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Results: 1 to 3 of 3

Publication Record


Unique Cellular Lineage Composition of the First Gland of the Mouse Gastric Corpus.
O'Neil A, Petersen CP, Choi E, Engevik AC, Goldenring JR
(2017) J Histochem Cytochem 65: 47-58
MeSH Terms: Animals, Clusterin, Gastric Mucosa, Male, Mice, Mice, Inbred C57BL, Mucin-4, Parietal Cells, Gastric, Plant Lectins, Protein-Serine-Threonine Kinases, Receptors, G-Protein-Coupled, SOXB1 Transcription Factors, Stem Cells, Stomach
Show Abstract · Added April 18, 2017
The glandular stomach has two major zones: the acid secreting corpus and the gastrin cell-containing antrum. Nevertheless, a single gland lies at the transition between the forestomach and corpus in the mouse stomach. We have sought to define the lineages that make up this gland unit at the squamocolumnar junction. The first gland in mice showed a notable absence of characteristic corpus lineages, including parietal cells and chief cells. In contrast, the gland showed strong staining of Griffonia simplicifolia-II (GSII)-lectin-positive mucous cells at the bases of glands, which were also positive for CD44 variant 9 and Clusterin. Prominent numbers of doublecortin-like kinase 1 (DCLK1) positive tuft cells were present in the first gland. The first gland contained Lgr5-expressing putative progenitor cells, and a large proportion of the cells were positive for Sox2. The cells of the first gland stained strongly for MUC4 and EpCAM, but both were absent in the normal corpus mucosa. The present studies indicate that the first gland in the corpus represents a unique anatomic entity. The presence of a concentration of progenitor cells and sensory tuft cells in this gland suggests that it may represent a source of reserve reparative cells for adapting to severe mucosal damage.
0 Communities
2 Members
0 Resources
14 MeSH Terms
Characterization of progressive metaplasia in the gastric corpus mucosa of Mongolian gerbils infected with Helicobacter pylori.
Shimizu T, Choi E, Petersen CP, Noto JM, Romero-Gallo J, Piazuelo MB, Washington MK, Peek RM, Goldenring JR
(2016) J Pathol 239: 399-410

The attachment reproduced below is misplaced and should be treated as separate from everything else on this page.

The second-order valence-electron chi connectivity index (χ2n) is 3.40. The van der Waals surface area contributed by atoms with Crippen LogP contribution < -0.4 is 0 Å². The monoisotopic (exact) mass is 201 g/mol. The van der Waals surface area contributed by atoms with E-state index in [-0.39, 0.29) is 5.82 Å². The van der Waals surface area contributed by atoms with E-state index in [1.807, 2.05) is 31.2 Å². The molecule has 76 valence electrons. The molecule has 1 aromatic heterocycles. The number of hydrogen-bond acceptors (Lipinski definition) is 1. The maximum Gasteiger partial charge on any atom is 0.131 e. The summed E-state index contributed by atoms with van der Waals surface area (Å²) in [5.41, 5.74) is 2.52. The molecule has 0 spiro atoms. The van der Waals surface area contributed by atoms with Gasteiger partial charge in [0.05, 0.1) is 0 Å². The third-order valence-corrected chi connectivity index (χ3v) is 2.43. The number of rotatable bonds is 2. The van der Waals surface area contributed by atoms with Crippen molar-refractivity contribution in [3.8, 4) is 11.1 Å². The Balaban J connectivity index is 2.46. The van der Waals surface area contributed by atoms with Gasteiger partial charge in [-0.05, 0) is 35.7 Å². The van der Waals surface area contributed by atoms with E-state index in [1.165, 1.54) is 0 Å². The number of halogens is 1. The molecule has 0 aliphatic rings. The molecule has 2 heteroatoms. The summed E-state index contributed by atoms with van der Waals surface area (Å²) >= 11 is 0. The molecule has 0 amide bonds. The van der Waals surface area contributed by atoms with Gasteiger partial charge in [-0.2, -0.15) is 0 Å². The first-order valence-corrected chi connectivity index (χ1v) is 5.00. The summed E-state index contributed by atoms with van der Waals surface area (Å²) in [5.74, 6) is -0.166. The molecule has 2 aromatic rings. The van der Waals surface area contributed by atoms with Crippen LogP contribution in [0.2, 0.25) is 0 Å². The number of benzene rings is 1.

MeSH Terms: Animals, Clusterin, Gastric Mucosa, Gerbillinae, Helicobacter Infections, Helicobacter pylori, Inflammation, Male, Metaplasia, Mucin-4
Show Abstract · Added April 6, 2017
Spasmolytic polypeptide-expressing metaplasia (SPEM) and intestinal metaplasia are considered neoplastic precursors of gastric adenocarcinoma in humans. Loss of parietal cells causes the development of SPEM in the gastric corpus and then chronic inflammation drives SPEM toward a more proliferative lineage. Mongolian gerbils infected with Helicobacter pylori develop chronic gastritis and metaplasia, mimicking aspects of human gastritis with H. pylori infection. We therefore examined metaplastic lineages in the gastric corpus mucosa of gerbils infected by H. pylori strain 7.13, which produces rapid onset of severe inflammation. Six weeks following H. pylori infection, Griffonia simplicifolia lectin II (GSII)-positive SPEM developed in the base of oxyntic glands in association with parietal cell loss and inflammation. In association with severe inflammation, SPEM glands evolved into aberrant phenotypes, including branched lesions, dilated lesions, and penetrating invasive glands. Mucin 4 (MUC4) was up-regulated in SPEM and progressive SPEM. Clusterin was expressed in the tips of branched and dilated lesions and throughout regions of invasive glands. Intriguingly, clusterin-positive regions in these lesions expressed Ki67 and matrix metalloproteinase 7 (MMP-7). These same regions were also positive for expression of phospho-IkBα, suggestive of activated NFkB signalling. These findings suggest that clusterin-positive regions in progressive phenotypes of SPEM have invasive characteristics. Thus, H. pylori infection in gerbils induces SPEM, which then can progress to further aberrant and invasive metaplastic phenotypes. Copyright © 2016 Pathological Society of Great Britain and Ireland. Published by John Wiley & Sons, Ltd.